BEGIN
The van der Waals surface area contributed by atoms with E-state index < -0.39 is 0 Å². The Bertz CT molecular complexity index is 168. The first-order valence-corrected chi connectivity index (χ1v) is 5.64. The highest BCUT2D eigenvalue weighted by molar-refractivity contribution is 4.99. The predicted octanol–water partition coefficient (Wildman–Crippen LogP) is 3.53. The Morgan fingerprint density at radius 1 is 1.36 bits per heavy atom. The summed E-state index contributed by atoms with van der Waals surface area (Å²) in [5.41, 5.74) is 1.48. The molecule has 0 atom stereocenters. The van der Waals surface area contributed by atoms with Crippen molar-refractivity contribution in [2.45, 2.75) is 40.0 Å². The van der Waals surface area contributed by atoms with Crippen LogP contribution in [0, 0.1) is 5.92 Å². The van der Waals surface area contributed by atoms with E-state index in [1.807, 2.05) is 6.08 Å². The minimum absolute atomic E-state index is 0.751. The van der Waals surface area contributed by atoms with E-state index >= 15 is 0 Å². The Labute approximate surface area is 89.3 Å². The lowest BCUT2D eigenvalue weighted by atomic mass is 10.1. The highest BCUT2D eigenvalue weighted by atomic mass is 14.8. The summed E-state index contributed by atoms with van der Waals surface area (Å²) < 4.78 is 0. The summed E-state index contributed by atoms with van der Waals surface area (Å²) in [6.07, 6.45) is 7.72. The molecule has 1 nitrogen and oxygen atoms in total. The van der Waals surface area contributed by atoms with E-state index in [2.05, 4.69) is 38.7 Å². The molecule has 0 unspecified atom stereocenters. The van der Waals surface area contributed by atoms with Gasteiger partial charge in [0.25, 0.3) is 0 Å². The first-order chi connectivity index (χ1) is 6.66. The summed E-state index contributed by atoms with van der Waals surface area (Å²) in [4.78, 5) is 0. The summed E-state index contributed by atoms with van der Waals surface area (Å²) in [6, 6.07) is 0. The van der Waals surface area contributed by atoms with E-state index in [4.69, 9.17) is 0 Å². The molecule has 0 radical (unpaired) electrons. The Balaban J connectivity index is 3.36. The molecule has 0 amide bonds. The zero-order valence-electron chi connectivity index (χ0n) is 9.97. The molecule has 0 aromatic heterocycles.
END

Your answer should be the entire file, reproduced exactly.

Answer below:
The van der Waals surface area contributed by atoms with E-state index < -0.39 is 0 Å². The Bertz CT molecular complexity index is 168. The first-order valence-corrected chi connectivity index (χ1v) is 5.64. The highest BCUT2D eigenvalue weighted by molar-refractivity contribution is 4.99. The predicted octanol–water partition coefficient (Wildman–Crippen LogP) is 3.53. The Morgan fingerprint density at radius 1 is 1.36 bits per heavy atom. The summed E-state index contributed by atoms with van der Waals surface area (Å²) in [5.41, 5.74) is 1.48. The molecule has 0 atom stereocenters. The van der Waals surface area contributed by atoms with Crippen molar-refractivity contribution in [2.45, 2.75) is 40.0 Å². The van der Waals surface area contributed by atoms with Crippen LogP contribution in [0, 0.1) is 5.92 Å². The van der Waals surface area contributed by atoms with E-state index in [1.807, 2.05) is 6.08 Å². The minimum absolute atomic E-state index is 0.751. The van der Waals surface area contributed by atoms with E-state index >= 15 is 0 Å². The Labute approximate surface area is 89.3 Å². The lowest BCUT2D eigenvalue weighted by atomic mass is 10.1. The highest BCUT2D eigenvalue weighted by atomic mass is 14.8. The summed E-state index contributed by atoms with van der Waals surface area (Å²) < 4.78 is 0. The summed E-state index contributed by atoms with van der Waals surface area (Å²) in [6.07, 6.45) is 7.72. The molecule has 1 nitrogen and oxygen atoms in total. The van der Waals surface area contributed by atoms with E-state index in [2.05, 4.69) is 38.7 Å². The molecule has 0 unspecified atom stereocenters. The van der Waals surface area contributed by atoms with Gasteiger partial charge in [0.25, 0.3) is 0 Å². The first-order chi connectivity index (χ1) is 6.66. The summed E-state index contributed by atoms with van der Waals surface area (Å²) in [4.78, 5) is 0. The summed E-state index contributed by atoms with van der Waals surface area (Å²) in [6, 6.07) is 0. The van der Waals surface area contributed by atoms with E-state index in [4.69, 9.17) is 0 Å². The molecule has 0 radical (unpaired) electrons. The Balaban J connectivity index is 3.36. The molecule has 0 amide bonds. The zero-order valence-electron chi connectivity index (χ0n) is 9.97. The molecule has 0 aromatic heterocycles.